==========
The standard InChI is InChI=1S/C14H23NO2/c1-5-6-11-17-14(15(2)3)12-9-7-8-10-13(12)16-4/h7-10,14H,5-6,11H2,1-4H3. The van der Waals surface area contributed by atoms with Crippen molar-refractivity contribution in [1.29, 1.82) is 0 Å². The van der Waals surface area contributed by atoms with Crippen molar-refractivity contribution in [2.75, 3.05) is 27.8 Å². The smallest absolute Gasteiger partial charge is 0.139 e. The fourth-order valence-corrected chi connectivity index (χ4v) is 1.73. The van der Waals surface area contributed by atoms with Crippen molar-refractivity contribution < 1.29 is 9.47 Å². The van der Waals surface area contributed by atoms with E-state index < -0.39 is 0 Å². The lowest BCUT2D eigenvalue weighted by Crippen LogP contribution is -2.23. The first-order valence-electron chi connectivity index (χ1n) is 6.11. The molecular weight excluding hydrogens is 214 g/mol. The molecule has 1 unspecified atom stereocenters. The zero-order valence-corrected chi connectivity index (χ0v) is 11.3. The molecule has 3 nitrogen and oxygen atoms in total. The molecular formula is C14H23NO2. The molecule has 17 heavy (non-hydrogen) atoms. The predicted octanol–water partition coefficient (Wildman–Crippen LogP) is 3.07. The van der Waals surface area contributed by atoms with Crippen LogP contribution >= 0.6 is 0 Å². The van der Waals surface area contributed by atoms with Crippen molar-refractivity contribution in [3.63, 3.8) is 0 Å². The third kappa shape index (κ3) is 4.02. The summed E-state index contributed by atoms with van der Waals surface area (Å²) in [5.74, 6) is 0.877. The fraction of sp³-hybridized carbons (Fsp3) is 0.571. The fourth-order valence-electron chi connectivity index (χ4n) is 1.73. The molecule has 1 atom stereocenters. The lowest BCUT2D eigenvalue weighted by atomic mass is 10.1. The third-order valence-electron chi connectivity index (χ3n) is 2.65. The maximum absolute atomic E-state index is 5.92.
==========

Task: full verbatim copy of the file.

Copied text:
The standard InChI is InChI=1S/C14H23NO2/c1-5-6-11-17-14(15(2)3)12-9-7-8-10-13(12)16-4/h7-10,14H,5-6,11H2,1-4H3. The van der Waals surface area contributed by atoms with Crippen molar-refractivity contribution in [1.29, 1.82) is 0 Å². The van der Waals surface area contributed by atoms with Crippen molar-refractivity contribution in [2.75, 3.05) is 27.8 Å². The smallest absolute Gasteiger partial charge is 0.139 e. The fourth-order valence-corrected chi connectivity index (χ4v) is 1.73. The van der Waals surface area contributed by atoms with Crippen molar-refractivity contribution < 1.29 is 9.47 Å². The van der Waals surface area contributed by atoms with E-state index < -0.39 is 0 Å². The lowest BCUT2D eigenvalue weighted by Crippen LogP contribution is -2.23. The first-order valence-electron chi connectivity index (χ1n) is 6.11. The molecular weight excluding hydrogens is 214 g/mol. The molecule has 1 unspecified atom stereocenters. The zero-order valence-corrected chi connectivity index (χ0v) is 11.3. The molecule has 3 nitrogen and oxygen atoms in total. The molecular formula is C14H23NO2. The molecule has 17 heavy (non-hydrogen) atoms. The predicted octanol–water partition coefficient (Wildman–Crippen LogP) is 3.07. The van der Waals surface area contributed by atoms with Crippen LogP contribution >= 0.6 is 0 Å². The van der Waals surface area contributed by atoms with Crippen molar-refractivity contribution in [3.63, 3.8) is 0 Å². The third kappa shape index (κ3) is 4.02. The summed E-state index contributed by atoms with van der Waals surface area (Å²) in [5.74, 6) is 0.877. The fraction of sp³-hybridized carbons (Fsp3) is 0.571. The fourth-order valence-electron chi connectivity index (χ4n) is 1.73. The molecule has 1 atom stereocenters. The lowest BCUT2D eigenvalue weighted by atomic mass is 10.1. The third-order valence-electron chi connectivity index (χ3n) is 2.65. The maximum absolute atomic E-state index is 5.92.